The contract for one of Palomar College’s deans, who allegedly conducted himself in a manner that was verbally abusive to faculty, and was accused of sexual harassment, was bought out over the summer months.
Syed “Khaled” Hussain, was the dean of the Arts, Media, Business and Computer Sciences division. He was hired in the fall of 2016, and almost immediately began experiencing issues with the faculty members that he oversaw.
“After about four or five weeks we started getting multiple complaints, and about three months into his employment I had about a dozen complaints from various faculty members and staff, and they were serious complaints,” said Shannon Lienhart, former co president of the Palomar Faculty Federation (PFF).
Upon receiving the complaints, Lienhart went before the president, vice-president and Governing Board of the college, to reach out and try to handle the matter privately. Lienhart said that in both cases she felt disregarded, and that neither the administration, nor the board took the matter seriously.
President Joi Lin Blake said “The college does have a process of how they handle personnel matters, and we follow that to the letter.”
“We had many faculty members and staff people who became very ill,” Lienhart said. “We had a person who broke out in hives, we had a person whose blood pressure spiked, we had another person who had started suffering seizures…”
Pat Hahn, a former professor for Palomar College in the Digital Broadcasting Arts (DBA) department, was among the individuals who had concerns regarding his health, and how it was being affected by the environment Hussain was believed to be causing.
Professor Hahn had been working at Palomar College for 19 years before deciding to retire last semester due to the stress that he said Hussain caused him. “I have a heart condition, so the stress… The stress was going to continue on,” Hahn said. “I have perfect health, but my doctor said you can’t have a lot of stress.”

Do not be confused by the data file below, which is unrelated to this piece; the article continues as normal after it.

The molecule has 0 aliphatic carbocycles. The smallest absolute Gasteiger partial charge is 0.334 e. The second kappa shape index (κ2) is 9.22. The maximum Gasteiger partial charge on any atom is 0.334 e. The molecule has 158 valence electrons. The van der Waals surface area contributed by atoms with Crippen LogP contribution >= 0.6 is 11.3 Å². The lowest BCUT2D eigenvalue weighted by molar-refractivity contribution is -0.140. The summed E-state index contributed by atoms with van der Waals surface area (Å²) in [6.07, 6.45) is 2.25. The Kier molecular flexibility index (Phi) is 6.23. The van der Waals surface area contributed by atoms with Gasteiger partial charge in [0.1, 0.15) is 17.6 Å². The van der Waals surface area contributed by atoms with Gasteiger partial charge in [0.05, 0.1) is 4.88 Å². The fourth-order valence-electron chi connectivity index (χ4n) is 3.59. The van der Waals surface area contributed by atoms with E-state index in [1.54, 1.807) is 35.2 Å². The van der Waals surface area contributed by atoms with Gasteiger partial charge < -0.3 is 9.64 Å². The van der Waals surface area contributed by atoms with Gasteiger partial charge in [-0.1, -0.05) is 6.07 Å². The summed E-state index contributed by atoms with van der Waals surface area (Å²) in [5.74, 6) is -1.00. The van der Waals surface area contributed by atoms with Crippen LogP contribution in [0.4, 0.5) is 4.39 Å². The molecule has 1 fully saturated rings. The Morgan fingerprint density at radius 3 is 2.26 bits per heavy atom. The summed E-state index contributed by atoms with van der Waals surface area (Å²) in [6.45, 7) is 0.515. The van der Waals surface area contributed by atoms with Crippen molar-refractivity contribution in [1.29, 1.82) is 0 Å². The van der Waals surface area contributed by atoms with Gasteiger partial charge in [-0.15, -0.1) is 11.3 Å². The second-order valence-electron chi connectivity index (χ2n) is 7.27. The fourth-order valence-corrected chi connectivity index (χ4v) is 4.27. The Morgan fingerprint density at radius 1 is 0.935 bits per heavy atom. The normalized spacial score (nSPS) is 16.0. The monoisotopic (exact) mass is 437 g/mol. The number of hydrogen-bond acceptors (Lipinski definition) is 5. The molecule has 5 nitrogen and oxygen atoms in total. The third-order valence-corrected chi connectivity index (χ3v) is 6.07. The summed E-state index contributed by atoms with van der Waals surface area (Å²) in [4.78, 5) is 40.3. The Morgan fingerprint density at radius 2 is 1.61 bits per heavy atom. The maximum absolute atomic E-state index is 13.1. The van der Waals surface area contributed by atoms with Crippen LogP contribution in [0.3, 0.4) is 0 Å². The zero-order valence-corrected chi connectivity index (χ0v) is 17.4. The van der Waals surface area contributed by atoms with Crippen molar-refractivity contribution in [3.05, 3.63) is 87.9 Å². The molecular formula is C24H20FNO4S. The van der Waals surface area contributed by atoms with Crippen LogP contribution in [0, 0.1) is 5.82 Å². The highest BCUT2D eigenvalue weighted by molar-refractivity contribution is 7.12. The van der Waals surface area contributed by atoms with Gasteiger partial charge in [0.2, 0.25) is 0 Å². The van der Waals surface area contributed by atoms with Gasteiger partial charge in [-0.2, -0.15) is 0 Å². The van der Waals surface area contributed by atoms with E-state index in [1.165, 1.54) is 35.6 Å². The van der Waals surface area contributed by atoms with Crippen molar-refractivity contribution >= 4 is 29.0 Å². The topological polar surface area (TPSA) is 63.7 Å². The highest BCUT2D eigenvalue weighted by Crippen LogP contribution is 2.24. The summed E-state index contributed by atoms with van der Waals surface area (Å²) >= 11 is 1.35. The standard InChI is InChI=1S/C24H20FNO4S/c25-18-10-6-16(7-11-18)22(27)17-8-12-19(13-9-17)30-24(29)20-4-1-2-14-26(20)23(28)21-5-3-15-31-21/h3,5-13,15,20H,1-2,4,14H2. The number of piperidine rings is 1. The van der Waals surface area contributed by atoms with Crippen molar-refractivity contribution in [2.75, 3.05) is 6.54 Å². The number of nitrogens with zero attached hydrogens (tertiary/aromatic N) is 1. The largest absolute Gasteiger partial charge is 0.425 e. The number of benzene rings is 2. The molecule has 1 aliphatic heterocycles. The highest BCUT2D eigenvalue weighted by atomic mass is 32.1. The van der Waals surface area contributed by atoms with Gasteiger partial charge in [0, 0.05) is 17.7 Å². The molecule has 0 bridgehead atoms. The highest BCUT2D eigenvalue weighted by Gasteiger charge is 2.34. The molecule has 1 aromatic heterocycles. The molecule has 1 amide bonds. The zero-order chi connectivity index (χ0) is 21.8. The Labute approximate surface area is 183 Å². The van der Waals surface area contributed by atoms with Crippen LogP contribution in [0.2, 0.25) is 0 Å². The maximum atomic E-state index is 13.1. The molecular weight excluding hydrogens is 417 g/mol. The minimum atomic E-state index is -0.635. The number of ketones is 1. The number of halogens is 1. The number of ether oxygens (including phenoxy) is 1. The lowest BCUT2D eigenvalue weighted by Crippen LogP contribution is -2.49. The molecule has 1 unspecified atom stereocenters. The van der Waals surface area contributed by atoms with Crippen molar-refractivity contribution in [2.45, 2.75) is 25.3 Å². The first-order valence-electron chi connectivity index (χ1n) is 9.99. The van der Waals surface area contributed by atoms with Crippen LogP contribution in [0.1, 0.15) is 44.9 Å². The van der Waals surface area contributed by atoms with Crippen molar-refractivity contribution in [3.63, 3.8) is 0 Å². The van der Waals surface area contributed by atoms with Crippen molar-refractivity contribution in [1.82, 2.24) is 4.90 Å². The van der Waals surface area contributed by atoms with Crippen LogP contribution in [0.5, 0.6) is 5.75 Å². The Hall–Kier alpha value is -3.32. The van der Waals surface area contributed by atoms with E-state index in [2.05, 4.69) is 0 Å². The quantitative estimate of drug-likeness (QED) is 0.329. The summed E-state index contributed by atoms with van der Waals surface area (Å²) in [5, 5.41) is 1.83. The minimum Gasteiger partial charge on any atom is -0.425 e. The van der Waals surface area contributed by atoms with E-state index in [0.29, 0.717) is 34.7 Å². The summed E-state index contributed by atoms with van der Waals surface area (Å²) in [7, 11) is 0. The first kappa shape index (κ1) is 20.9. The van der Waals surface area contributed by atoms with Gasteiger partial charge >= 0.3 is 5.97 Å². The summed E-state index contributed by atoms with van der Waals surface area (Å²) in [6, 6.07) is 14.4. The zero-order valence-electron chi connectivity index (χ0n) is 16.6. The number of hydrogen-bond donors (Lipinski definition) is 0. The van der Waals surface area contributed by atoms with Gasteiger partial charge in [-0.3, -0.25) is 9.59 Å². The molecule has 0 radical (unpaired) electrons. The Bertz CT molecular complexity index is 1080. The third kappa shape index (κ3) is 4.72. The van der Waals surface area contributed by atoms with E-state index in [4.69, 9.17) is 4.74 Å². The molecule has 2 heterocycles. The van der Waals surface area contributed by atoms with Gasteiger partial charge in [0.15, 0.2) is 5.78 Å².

Due to the rising concerns of the faculty, and the lack of results from contact with the Palomar administration, Lienhart decided to make public the Hussain issue by handing out fliers at the faculty senate meeting on March 6, that read “Why is a toxic dean being protected? For the past seven months, the Faculty and Staff have been dealing with a toxic probationary Dean.”
On March 14, a rally was held in front of the Student Services Center. The rally consisted of around 100 members of faculty and of the student body combined. The intention of the rally was to convince the Palomar administration, and the Governing Board to get rid of Hussain.
Following the rally, Hussain was put on administrative leave, and an independent investigation was sanctioned to look into the allegations against him. The result of the investigation was the clearing of all charges brought against Hussain.
However, after the investigation, tensions between the faculty, Hussain, and the administration still ran high. In July the contract for Dean Hussain was bought out by the administration. Whether it was due to the turmoil between faculty and Hussain, or some other matter, President Blake declined to state.
Hussain was also unresponsive to multiple requests over text for comment.
Upon hearing that his contract had been bought out by the Palomar administration, Lienhart said “I was relieved, I was relieved…”
Although the issues surrounding the faculty and former Dean Hussain have been mostly resolved, the impact of the ordeal may still affect faculty and administration relations moving forward.
Throughout the employment of Hussain, relations between faculty and administration consistently deteriorated. In a previous Telescope article, Professor of the theatre arts, Michael Mufson was quoted saying during the March 14 rally, “we, as the faculty, have been totally dismissed by this administration in this situation and it’s not acceptable.”
Following the decision to put Hussain on administrative leave, Professor Hahn said that ”I didn’t trust the administrators to really let him go, I thought they were going to bring them back. It was a trust issue.”
At the beginning of last semester, when several of Hahn’s courses began to get dropped, he said “I felt a constant undermining, and a lack of understanding. There was no communication between us. It was just, ‘I’m the boss and this is what we’re gonna do.’ There was a divide between the faculty and the administrators.”
Following the results of the investigation, Lienhart said that she believed the results were biased. “I believe that they (the administration) basically told the investigator what the results they wanted to have were when they hired him.”
President Blake stated firmly that “the administration I can confidently say supports every employee on this campus. I am committed to open an honest dialogue and communication, but when it come to personnel matters, part of that support from employees is respecting employees’ rights, and honoring who they are, and allowing folks to maintain their self respect and dignity and not at the expense of any other employee.”
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